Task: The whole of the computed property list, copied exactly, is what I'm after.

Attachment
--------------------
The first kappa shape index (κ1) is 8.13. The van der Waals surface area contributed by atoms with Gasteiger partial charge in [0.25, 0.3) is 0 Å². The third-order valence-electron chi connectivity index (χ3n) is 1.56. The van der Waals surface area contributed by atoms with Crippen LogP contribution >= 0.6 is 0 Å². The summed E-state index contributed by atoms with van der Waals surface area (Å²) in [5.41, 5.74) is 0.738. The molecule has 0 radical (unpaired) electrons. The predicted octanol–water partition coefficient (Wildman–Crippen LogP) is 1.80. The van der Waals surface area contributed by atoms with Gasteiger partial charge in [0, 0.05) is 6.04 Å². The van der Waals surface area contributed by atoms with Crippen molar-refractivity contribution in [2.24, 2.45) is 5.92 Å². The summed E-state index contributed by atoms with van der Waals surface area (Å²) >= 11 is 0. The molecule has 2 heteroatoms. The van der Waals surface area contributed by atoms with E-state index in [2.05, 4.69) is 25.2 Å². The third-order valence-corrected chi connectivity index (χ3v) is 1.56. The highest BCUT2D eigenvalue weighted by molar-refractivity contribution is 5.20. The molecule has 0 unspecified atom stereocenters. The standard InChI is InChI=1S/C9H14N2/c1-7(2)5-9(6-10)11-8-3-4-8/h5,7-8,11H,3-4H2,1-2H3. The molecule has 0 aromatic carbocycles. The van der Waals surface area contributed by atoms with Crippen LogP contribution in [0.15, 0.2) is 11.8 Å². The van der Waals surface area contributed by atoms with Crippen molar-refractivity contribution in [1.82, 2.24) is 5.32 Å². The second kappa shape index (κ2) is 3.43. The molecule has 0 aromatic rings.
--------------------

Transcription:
The first kappa shape index (κ1) is 8.13. The van der Waals surface area contributed by atoms with Gasteiger partial charge in [0.25, 0.3) is 0 Å². The third-order valence-electron chi connectivity index (χ3n) is 1.56. The van der Waals surface area contributed by atoms with Crippen LogP contribution >= 0.6 is 0 Å². The summed E-state index contributed by atoms with van der Waals surface area (Å²) in [5.41, 5.74) is 0.738. The molecule has 0 radical (unpaired) electrons. The predicted octanol–water partition coefficient (Wildman–Crippen LogP) is 1.80. The van der Waals surface area contributed by atoms with Gasteiger partial charge in [0, 0.05) is 6.04 Å². The van der Waals surface area contributed by atoms with Crippen molar-refractivity contribution in [2.24, 2.45) is 5.92 Å². The summed E-state index contributed by atoms with van der Waals surface area (Å²) >= 11 is 0. The molecule has 2 heteroatoms. The van der Waals surface area contributed by atoms with E-state index in [2.05, 4.69) is 25.2 Å². The third-order valence-corrected chi connectivity index (χ3v) is 1.56. The highest BCUT2D eigenvalue weighted by molar-refractivity contribution is 5.20. The molecule has 0 unspecified atom stereocenters. The standard InChI is InChI=1S/C9H14N2/c1-7(2)5-9(6-10)11-8-3-4-8/h5,7-8,11H,3-4H2,1-2H3. The molecule has 0 aromatic carbocycles. The van der Waals surface area contributed by atoms with Crippen LogP contribution in [0.15, 0.2) is 11.8 Å². The van der Waals surface area contributed by atoms with Crippen molar-refractivity contribution in [1.82, 2.24) is 5.32 Å². The second kappa shape index (κ2) is 3.43. The molecule has 0 aromatic rings.